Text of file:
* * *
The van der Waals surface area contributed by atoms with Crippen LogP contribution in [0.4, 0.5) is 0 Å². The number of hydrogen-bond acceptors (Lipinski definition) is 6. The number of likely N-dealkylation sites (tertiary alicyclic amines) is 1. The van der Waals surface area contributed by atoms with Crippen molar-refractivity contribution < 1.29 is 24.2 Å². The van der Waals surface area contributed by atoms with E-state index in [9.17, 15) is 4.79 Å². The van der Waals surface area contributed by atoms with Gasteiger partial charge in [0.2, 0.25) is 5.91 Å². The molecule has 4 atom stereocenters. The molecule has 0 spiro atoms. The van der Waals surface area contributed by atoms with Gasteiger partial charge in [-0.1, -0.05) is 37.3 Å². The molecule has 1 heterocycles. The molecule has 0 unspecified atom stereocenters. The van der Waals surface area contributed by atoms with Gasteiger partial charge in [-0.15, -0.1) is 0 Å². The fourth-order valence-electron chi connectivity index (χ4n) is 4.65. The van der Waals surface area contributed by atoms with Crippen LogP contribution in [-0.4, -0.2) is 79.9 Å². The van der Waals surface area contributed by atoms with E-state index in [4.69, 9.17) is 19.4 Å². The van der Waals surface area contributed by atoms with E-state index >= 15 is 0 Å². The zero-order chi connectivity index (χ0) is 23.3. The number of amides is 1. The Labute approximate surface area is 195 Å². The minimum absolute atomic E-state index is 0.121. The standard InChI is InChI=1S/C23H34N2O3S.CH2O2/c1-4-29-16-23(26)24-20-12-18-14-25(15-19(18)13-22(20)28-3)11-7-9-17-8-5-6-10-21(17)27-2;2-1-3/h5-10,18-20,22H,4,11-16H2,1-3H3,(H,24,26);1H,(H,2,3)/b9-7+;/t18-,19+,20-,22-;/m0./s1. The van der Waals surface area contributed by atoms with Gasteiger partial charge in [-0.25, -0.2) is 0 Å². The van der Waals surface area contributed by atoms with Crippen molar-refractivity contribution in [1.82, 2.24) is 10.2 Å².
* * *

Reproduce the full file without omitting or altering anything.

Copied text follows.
The van der Waals surface area contributed by atoms with Crippen LogP contribution in [0.4, 0.5) is 0 Å². The number of hydrogen-bond acceptors (Lipinski definition) is 6. The number of likely N-dealkylation sites (tertiary alicyclic amines) is 1. The van der Waals surface area contributed by atoms with Crippen molar-refractivity contribution < 1.29 is 24.2 Å². The van der Waals surface area contributed by atoms with E-state index in [9.17, 15) is 4.79 Å². The van der Waals surface area contributed by atoms with Gasteiger partial charge in [0.2, 0.25) is 5.91 Å². The molecule has 4 atom stereocenters. The molecule has 0 spiro atoms. The van der Waals surface area contributed by atoms with Gasteiger partial charge in [-0.1, -0.05) is 37.3 Å². The molecule has 1 heterocycles. The molecule has 0 unspecified atom stereocenters. The van der Waals surface area contributed by atoms with Gasteiger partial charge in [-0.15, -0.1) is 0 Å². The fourth-order valence-electron chi connectivity index (χ4n) is 4.65. The van der Waals surface area contributed by atoms with Crippen LogP contribution in [-0.4, -0.2) is 79.9 Å². The van der Waals surface area contributed by atoms with E-state index in [4.69, 9.17) is 19.4 Å². The van der Waals surface area contributed by atoms with E-state index >= 15 is 0 Å². The zero-order chi connectivity index (χ0) is 23.3. The number of amides is 1. The Labute approximate surface area is 195 Å². The minimum absolute atomic E-state index is 0.121. The standard InChI is InChI=1S/C23H34N2O3S.CH2O2/c1-4-29-16-23(26)24-20-12-18-14-25(15-19(18)13-22(20)28-3)11-7-9-17-8-5-6-10-21(17)27-2;2-1-3/h5-10,18-20,22H,4,11-16H2,1-3H3,(H,24,26);1H,(H,2,3)/b9-7+;/t18-,19+,20-,22-;/m0./s1. The van der Waals surface area contributed by atoms with Gasteiger partial charge in [-0.25, -0.2) is 0 Å². The van der Waals surface area contributed by atoms with Crippen molar-refractivity contribution in [1.82, 2.24) is 10.2 Å².